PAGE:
COLLINGWOOD, ONT.—Steve Grasby turned a red plastic lighter over and over in his fingers and took a deep breath. A Chicago Blackhawks clock on a shelf in his living room ticked quietly.
In 15 minutes, Grasby would meet, for the first time, the 28-year-old daughter he never knew he had.“We’d better go,” he said Saturday, running a hand through his thinning hair and letting out his breath. “They’re probably there by now.”
In 1989, Grasby was himself 28 years old, a machinist working in Georgetown. His girlfriend at the time was pregnant and the couple was engaged to be married.
But for reasons not entirely clear, his fiancée broke off the engagement. Grasby said he called repeatedly, trying to understand why. Eventually, her father called Grasby.
“‘Don’t worry,’ he said, ‘the baby’s gone. The wedding is off. You don’t need to come around anymore,’” Grasby recalled through tears.
Almost 30 years passed.Lewis is the spitting image of her paternal grandmother, left, Grasby said.
Then, on May 2, Grasby opened his Facebook inbox to see a message from a stranger asking if he’d ever had a relationship with a woman in Georgetown.
Cautiously, he wrote back that he had, that they’d been set to marry but the pregnancy was terminated.
The reply was almost instant. A phone number, and a plea to call.
Waiting on the other end of the line was 28-year-old Melissa Lewis.
“My mom told me when I was about 5 that my dad wasn’t my biological father,” but she wouldn’t offer any more details, Lewis recalled.
For most of her life, Lewis said, she couldn’t get any information about her biological father from anyone in her family, and her mother kept discouraging her from trying to find him.
“I must have asked like 20 different people who he was,” she said. “They all just kept saying, ‘Oh, I don’t remember his name.’”
When her mother died two years ago, Lewis starting thinking seriously about trying to find her biological father. Finally, she pieced together that his first name was Steve, his last name started with the letter G and he’d lived in Georgetown in the late 1980s.
Three weeks ago she began digging in earnest, scouring social media and high school yearbooks and grilling relatives like an investigative reporter. To her file of notes, she added that at one point Steve G drove a ’98 Ford Probe and that he’d hung around a lot with her uncles when he lived in Georgetown. She even tracked down photos of her mother with her biological father.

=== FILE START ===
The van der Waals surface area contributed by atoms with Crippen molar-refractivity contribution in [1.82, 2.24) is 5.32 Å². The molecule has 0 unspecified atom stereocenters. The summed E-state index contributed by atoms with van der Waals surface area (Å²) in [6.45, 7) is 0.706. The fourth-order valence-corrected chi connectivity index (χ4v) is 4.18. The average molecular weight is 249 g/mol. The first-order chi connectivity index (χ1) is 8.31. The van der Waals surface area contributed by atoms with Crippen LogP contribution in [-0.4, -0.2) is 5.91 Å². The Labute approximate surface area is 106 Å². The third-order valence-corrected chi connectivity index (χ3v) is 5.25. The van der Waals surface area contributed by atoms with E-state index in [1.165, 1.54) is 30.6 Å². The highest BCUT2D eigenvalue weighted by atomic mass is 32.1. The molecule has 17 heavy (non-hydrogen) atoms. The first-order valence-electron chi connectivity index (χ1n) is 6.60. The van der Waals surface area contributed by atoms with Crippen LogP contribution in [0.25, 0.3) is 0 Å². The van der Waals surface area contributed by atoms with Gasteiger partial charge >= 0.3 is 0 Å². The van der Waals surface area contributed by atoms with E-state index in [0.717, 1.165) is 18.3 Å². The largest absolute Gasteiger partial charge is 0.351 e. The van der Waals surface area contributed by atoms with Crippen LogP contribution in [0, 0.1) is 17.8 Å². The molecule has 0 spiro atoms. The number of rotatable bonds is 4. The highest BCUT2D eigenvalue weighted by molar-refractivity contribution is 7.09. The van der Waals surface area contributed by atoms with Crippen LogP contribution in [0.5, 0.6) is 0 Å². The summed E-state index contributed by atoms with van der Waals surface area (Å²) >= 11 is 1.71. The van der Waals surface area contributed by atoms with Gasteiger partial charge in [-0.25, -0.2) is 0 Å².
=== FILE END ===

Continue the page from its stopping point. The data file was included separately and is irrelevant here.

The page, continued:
Eventually, the trail led to Grasby. He said the moment he saw the message asking him to call, despite all the years, he knew who it was.
“That’s when I lost it,” Grasby said. “I cried. I just bawled. My son Kyle found me and thought that my mom had died. I was so messed up.”
And then the phone call. Lewis and Grasby talked for the first time, and they exchanged photos over Facebook. When Grasby saw the first picture of Lewis, he said he saw the spitting image of his own mother.Grasby said the amount of work Lewis put into finding him is incredible. “She even knew about the Chicago stuff,” the longtime Blackhawks fan said Saturday, surrounded by team memorabilia in his living room.
After being told his wedding was off and the pregnancy terminated, Grasby eventually went on with his life. He now has two other children: Kyle, who is 20, and Stephanie, 22. He became a grandfather.
Meanwhile, Lewis grew up. She had a daughter, Gabryela, with her common-law husband, Matthew Goode, an electrician. They live in Oshawa.
As they chatted back and forth, Grasby and Lewis decided to meet for the first time in Collingwood, at Stephanie’s house.
When Grasby arrived, Lewis, Goode and Gabryela, 10, were already inside.
With a deep breath, Grasby pulled open the front door and stepped in. He paused for a moment in the middle of the living room, then wrapped Lewis in a tight embrace.
“If I’d known,” he said, “I would have fought for you.”
“It’s not your fault,” Lewis whispered, tears streaming down both their faces.
After a momentary awkwardness, Lewis hugged her new siblings as well, and Grasby shook his new son-in-law’s hand. Soon everyone was chatting and laughing, and occasionally dashing away tears.
Grasby said there hasn’t been time for a paternity test, but both he and Lewis said there’s no need for one. To them, the family resemblance is obvious.Even so, learning they have a bunch of new family members hasn’t been easy for anyone involved.
Stephanie said she cried for days when she first found out, but she and Kyle are quickly adjusting to having a new, older sibling. They’re planning shopping trips to Oshawa’s outlet mall together.“All of us have so much lost time to make up for,” Stephanie said.
Lewis said her stepfather, Mike, who raised her, holds no grudge and supported her finding her biological father.
Sunday is Mike Lewis’s birthday. Grasby plans to call him.
“I want to say thank you for raising my daughter,” he said.